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Categories: Popular Culture, Semiotics
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Free Documentary Films for the Classroom

posted: 2.10.10 by Traci Gardner

Last year, I shared a site that was full of ready-to-use movie clips that you can use with students. (found via Lifehacker) is a similar site, but it’s full of nonfiction trailers and movies. That’s right. The site has full-length documentary films. All you have to do is download them.

The Technical Details

The site highlights documentaries like Super Size Me and SiCKO on the home page, but it also includes shorter (and likely, less well-known) documentaries. Menus on the right side of the page allow visitors to browse the documentaries by topic or region as well as to look for French or Spanish documentaries, short documentaries, and documentaries with closed captions.

The length of the videos varies. Many are less than an hour long, so they could be played during a class session. Others are longer feature-length films. Since the site and the movies are free, however, you can manage any time management challenges by having students watch movies outside of class as homework.

The site is still being developed, so there are some features missing. There’s an area on the right for tags, but it hasn’t been developed (or at least isn’t working at this point). The movies launch in a new window, so you may need to turn off any pop-up blockers you are running.

The site also requires visitors to figure out some details about the films on their own. The length of the documentaries wasn’t listed anywhere obvious and to find the dates that the films were released, I had to go to the Site Map. Still, with a free collection of documentaries readily available, the disadvantages are things I can live with.

The Pedagogical Details has an explicitly educational goal, as explained on the site’s About Us page:

Our goal is to have everyone that watches a film at learn something; whether it be a new perspective on a topic, simply understanding a conflict, or being more accepting of a certain belief system.

If your goal is to increase students’ awareness on any of a range of specific topics, there are award-winning documentaries on the site to choose from, such as the Academy Award-winning films Born into Brothels: Calcutta’s Red Light Kids and The Fog of War. You’ll also find documentaries that take up opposing perspectives, which you can use in the classroom to foster debate on a topic. Use the “Films by Topic” menu on the right side of the page to find collections that focus on related issues.

If you’re teaching a piece of literature or an essay, you may find a documentary that provides additional background information on the same topic. Talking about Holocaust literature? Add an episode from the Auschwitz series. Teaching The Things They Carried? Hearts and Minds, Vietnam: The Quiet Mutiny, or The Fog of War could be effective complementary texts. The collection of videos leans toward contemporary issues, so you’re not as likely to find a pairing for a Shakespearean play or the Emily Dickinson poetry. If you’re teaching a text from approximately the 1940s on, however, you may find a suitable documentary to supplement class readings.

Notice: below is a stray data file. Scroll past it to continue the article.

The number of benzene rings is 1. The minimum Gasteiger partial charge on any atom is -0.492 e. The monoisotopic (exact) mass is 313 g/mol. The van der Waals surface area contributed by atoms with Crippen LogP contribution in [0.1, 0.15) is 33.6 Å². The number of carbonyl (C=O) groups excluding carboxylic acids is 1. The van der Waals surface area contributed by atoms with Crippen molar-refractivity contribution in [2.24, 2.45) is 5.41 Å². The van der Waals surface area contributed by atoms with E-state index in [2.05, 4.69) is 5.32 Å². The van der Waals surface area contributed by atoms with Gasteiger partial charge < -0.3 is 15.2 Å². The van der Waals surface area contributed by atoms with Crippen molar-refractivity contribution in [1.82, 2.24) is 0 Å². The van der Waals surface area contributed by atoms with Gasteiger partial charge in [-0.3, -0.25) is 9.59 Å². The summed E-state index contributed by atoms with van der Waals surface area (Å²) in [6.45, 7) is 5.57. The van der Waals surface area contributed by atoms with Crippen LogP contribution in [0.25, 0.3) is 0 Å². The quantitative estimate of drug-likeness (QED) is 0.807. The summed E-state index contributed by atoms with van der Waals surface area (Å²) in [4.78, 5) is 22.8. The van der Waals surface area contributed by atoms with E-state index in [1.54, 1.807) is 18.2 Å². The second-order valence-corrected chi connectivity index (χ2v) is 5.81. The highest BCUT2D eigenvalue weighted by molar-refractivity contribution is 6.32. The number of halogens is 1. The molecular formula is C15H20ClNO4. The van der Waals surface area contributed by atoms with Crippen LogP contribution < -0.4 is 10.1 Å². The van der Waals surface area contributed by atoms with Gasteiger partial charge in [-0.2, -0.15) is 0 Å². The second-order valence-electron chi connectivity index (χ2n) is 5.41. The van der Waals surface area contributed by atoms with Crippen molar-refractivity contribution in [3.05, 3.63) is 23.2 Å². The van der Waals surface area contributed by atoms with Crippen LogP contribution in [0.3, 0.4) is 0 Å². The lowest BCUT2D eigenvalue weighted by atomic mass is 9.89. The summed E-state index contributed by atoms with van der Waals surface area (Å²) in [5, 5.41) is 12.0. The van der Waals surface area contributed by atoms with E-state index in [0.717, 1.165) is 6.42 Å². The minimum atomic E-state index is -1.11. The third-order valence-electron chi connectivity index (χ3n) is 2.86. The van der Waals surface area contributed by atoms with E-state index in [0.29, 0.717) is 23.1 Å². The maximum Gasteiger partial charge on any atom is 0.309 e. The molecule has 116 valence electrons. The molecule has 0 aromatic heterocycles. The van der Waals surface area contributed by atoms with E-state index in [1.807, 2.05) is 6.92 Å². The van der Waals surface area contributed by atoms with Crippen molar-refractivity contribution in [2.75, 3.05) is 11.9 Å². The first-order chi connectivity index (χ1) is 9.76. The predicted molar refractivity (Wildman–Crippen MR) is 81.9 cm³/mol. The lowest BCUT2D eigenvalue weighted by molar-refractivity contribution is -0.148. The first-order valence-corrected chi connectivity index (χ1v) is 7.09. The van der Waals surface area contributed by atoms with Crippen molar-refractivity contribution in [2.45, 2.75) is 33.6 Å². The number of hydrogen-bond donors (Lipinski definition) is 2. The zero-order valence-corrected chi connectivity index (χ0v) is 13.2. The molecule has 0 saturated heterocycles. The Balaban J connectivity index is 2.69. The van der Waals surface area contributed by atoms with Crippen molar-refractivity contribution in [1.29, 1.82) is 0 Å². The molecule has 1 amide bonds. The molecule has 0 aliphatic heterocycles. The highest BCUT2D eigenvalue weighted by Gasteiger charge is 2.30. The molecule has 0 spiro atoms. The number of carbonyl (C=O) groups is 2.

If you’re teaching nonfiction composition, there are additional ways to use the materials on the site. The documentaries can serve as models for multimodal compositions and as examples of visual rhetoric for class analysis. Most of the documentaries are obviously persuasive (if not propagandistic), so there are opportunities to talk about persuasive techniques, argumentative fallacies, and the rhetoric of argument. As you discuss advertising techniques, for instance, you might show PBS Frontline: Merchants of Cool, which explores how corporations market products to teen consumers.

A Few Comments

  • Be sure the documentaries you choose are appropriate for the classroom, and provide any warnings or disclaimers to the class before showing the film. There is no censorship in the documentaries. Some of the films display raw images of situations that may upset students, including violent and graphic images. Many deal with tough subjects that may lead to controversial discussions. Always preview the entire documentary before you use it. That’s the best way to ensure that the film will fit with the students and local community where you teach.
  • Note the “donate” links. All the documentaries are available for free. You don’t need to donate anything to view the films. If students are confused by the “donate” links, spend a few seconds explaining why they are there and let students know that they do not need to click on them.

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Categories: Discussion, Visual Argument, Visual Rhetoric
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Interview with Rattapallax Editor and Filmmaker, Ram Devineni

posted: 5.12.09 by archived

Ram Devineni is the founder and editor of Rattapallax magazine, a literary journal dedicated to publishing poetry from around the world. Devineni, also a filmmaker, co-founded the film school Academia Internacional de Cinema in São Paulo and recently co-produced Amir Naderi’s Vegas: Based on a True Story, which premiered at the 2008 Venice Film Festival and showed in competition in the 2009 Tribeca Film Festival. For the 2009 PEN World Voices Literary Festival, Devineni curated a panel on literary short films and documentaries.

The Teaching Poetry blog asked Ram a few questions about his work with poetry and film.

Teaching Poetry: Tell us about your documentary on Ginsberg.

Ram Devineni: Ginsberg’s Karma is a thirty-minute documentary about the American Beat poet Allen Ginsberg. It follows his mythical journey to India in the early 1960s that transformed his perspective on life and his work. Poet Bob Holman, director of the Bowery Poetry Club in New York, traces the two years Ginsberg spent in India by visiting the places where he stayed and talking with the people he met and influenced, as well as intimate interviews with Beat poets and friends. Bob and I make appearances in it, too. [read more]

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Categories: Joelle Hann (moderator), Literature, Popular Culture, Teaching with Technology